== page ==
Profit and revenue slide as royalties from Apple devices stop flowing to chip maker
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This article is being republished as part of our daily reproduction of WSJ.com articles that also appeared in the U.S. print edition of The Wall Street Journal (July 20, 2017).
Qualcomm Inc. on Wednesday said profit plunged 40% in its latest quarter, the first in years that didn't include patent royalties on devices from Apple Inc.
The San Diego company reported profit in the three months through June 25 of $865 million on revenue of $5.37 billion, down 11% from a year earlier. It highlighted strength in its business selling chips for smartphones and other devices, but said revenue in the patent-licensing division, where the company has earned most of its pretax profit, fell 42% to $1.17 billion.
Qualcomm, the leading producer of smartphone chips, is embroiled in a legal dispute with Apple, which has blocked licensing payments that previously flowed to Qualcomm for iPad and iPhone sales. Before halting royalty payments, Apple paid approximately $10 per iPhone in royalties, some analysts estimate.
Apple's manufacturing partners late on Tuesday sued the chip maker in U.S. court on allegations that it uses unlawful means to boost its royalty rate.
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Qualcomm had warned that the Apple dispute would sharply reduce its earnings in the latest period. Its results on Wednesday came in above the expectations of analysts and just above the midpoints of its own forecasts, with the company citing growth in areas such as automotive, networking, security, and smart devices that are adjacent to its core business.
Qualcomm said pretax earnings on chip sales rose 58% on revenue that grew 5% to $4 billion. The chip business has been growing faster than the overall market in China, it said.
Its shares fell 1.7% after hours Wednesday, following an advance of 0.9% to $56.78 in regular trading. The stock price has fallen roughly 9.7% through Wednesday's close since Apple filed its initial suit in January against Qualcomm.
Results for the quarter shed little light on a point of major concern to investors: The place of Qualcomm chips in future versions of the iPhone. Apple puts Qualcomm's communications chips in roughly half of its iPhone 7 units, the other half of which use chips from Intel Corp.
Qualcomm declined to present information it usually provides regarding device sales, citing the litigation with Apple and its manufacturing partners.
Anticipation is high for a coming, presumably premium-priced iPhone celebrating the brand's 10th anniversary, but it isn't clear whether Apple will choose Qualcomm for that model.
Qualcomm's estimate of chip shipments in the fourth quarter exceeded the tally of Northland Securities Inc. analyst Tom Sepenzis by roughly 10 million units -- a good bump in expected chip shipments, but not enough to make a decisive call about Qualcomm's participation in next-generation iPhone models, he said.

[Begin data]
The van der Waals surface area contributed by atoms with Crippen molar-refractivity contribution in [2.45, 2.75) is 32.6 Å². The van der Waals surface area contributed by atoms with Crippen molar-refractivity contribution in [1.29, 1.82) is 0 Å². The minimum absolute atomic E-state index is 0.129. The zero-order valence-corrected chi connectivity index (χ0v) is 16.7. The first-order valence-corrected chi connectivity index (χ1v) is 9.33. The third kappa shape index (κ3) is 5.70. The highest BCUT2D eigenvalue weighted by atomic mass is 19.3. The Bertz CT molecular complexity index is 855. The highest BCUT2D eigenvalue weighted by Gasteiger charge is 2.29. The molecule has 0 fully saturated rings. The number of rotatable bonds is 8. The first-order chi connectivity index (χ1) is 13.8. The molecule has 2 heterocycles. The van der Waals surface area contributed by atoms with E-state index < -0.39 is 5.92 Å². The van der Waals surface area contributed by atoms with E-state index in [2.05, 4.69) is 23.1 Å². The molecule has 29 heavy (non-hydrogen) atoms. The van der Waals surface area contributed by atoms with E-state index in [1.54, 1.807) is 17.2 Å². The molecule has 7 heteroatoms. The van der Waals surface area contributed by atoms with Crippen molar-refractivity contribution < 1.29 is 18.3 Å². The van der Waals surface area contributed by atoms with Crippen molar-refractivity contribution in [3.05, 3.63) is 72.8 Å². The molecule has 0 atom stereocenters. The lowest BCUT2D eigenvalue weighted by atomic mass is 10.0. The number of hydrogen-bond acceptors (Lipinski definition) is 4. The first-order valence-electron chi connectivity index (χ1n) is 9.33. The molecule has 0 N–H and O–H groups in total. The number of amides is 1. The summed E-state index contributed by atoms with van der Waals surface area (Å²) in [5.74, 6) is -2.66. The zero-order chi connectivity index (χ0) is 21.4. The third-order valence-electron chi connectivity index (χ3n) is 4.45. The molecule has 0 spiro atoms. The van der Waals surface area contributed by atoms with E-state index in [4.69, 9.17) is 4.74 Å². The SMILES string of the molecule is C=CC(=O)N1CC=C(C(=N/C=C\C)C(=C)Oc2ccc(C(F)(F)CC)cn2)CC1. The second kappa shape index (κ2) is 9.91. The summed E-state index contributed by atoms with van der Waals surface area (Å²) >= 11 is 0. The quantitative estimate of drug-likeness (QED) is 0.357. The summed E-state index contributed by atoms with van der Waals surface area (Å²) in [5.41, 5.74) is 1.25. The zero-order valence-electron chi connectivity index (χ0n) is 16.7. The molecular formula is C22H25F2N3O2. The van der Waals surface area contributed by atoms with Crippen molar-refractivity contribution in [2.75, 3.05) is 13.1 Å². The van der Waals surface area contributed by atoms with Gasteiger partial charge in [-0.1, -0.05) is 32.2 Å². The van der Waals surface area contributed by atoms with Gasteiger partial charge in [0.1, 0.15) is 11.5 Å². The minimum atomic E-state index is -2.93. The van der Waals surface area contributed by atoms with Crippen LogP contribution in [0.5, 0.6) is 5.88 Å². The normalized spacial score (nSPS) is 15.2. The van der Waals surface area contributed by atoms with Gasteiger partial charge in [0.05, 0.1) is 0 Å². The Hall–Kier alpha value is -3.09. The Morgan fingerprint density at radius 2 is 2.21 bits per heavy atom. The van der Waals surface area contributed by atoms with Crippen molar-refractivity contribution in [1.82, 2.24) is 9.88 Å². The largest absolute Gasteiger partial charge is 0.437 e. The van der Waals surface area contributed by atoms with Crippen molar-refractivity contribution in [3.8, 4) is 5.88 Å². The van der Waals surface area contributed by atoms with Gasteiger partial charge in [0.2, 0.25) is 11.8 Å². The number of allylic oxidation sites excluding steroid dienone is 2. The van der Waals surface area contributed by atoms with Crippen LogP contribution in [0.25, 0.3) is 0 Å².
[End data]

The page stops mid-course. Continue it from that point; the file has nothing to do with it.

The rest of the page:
In addition to the Apple impact, the results also were affected by the lack of potential revenue from an unnamed customer that is withholding royalties, Qualcomm said, in a dispute first revealed along with last quarter's disclosure. The company's forecasts for the fourth quarter also left out that revenue.
However, slack sales of Android phones and a sharp drop in handset shipments in China in the quarter led to an oversupply that weighed on sales, analysts noted.
Qualcomm dominates the market for smartphone chips and collects patent royalties on nearly every smartphone globally, including those that don't use its chips. In recent years, it has faced an international wave of opposition from regulators, customers, and competitors who say that it unfairly extracts exorbitant royalties. The company also is accused of violating its obligation, as an owner of patents deemed essential to cellular communications, to license its intellectual property widely.
Qualcomm has denied these allegations. It has sued Apple and the contract manufacturers that assemble iPhones. It moved earlier this month to block imports of some Apple devices into the U.S., and today it took a similar action in Germany.
Qualcomm Chief Executive Steve Mollenkopf said on the earnings conference call that he expects the dispute with Apple to be settled out of court.
Also up in the air is Qualcomm's $39 billion bid to buy NXP Semiconductors NV. Qualcomm Chief Executive Steve Mollenkopf on Wednesday reiterated that he expects the deal to close "on the terms we've agreed to" by the end of the year.
Many investors are optimistic that the deal would bolster Qualcomm by combining its expertise in digital processing with NXP's in automotive chips.
Four jurisdictions including the U.S. have approved the tie-up, the company said. But European Union authorities recently suspended their enquiry while waiting for Qualcomm to deliver information they had requested.
Overall, Qualcomm reported per-share earnings of 58 cents for the quarter, down from 97 cents a year ago.
On an adjusted basis that excludes items including stock-based compensation, Qualcomm reported per-share profit of 83 cents. Analysts polled by Thomson Reuters on that basis had expected earnings of 81 cents a share on revenue of $5.3 billion.
For the fourth quarter ending in September, Qualcomm forecast adjusted earnings per
share between 75 cents and 85 cents on revenue to between $5.4 billion and $6.2 billion.
Write to Ted Greenwald at Ted.Greenwald@wsj.com
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July 20, 2017 02:47 ET (06:47 GMT)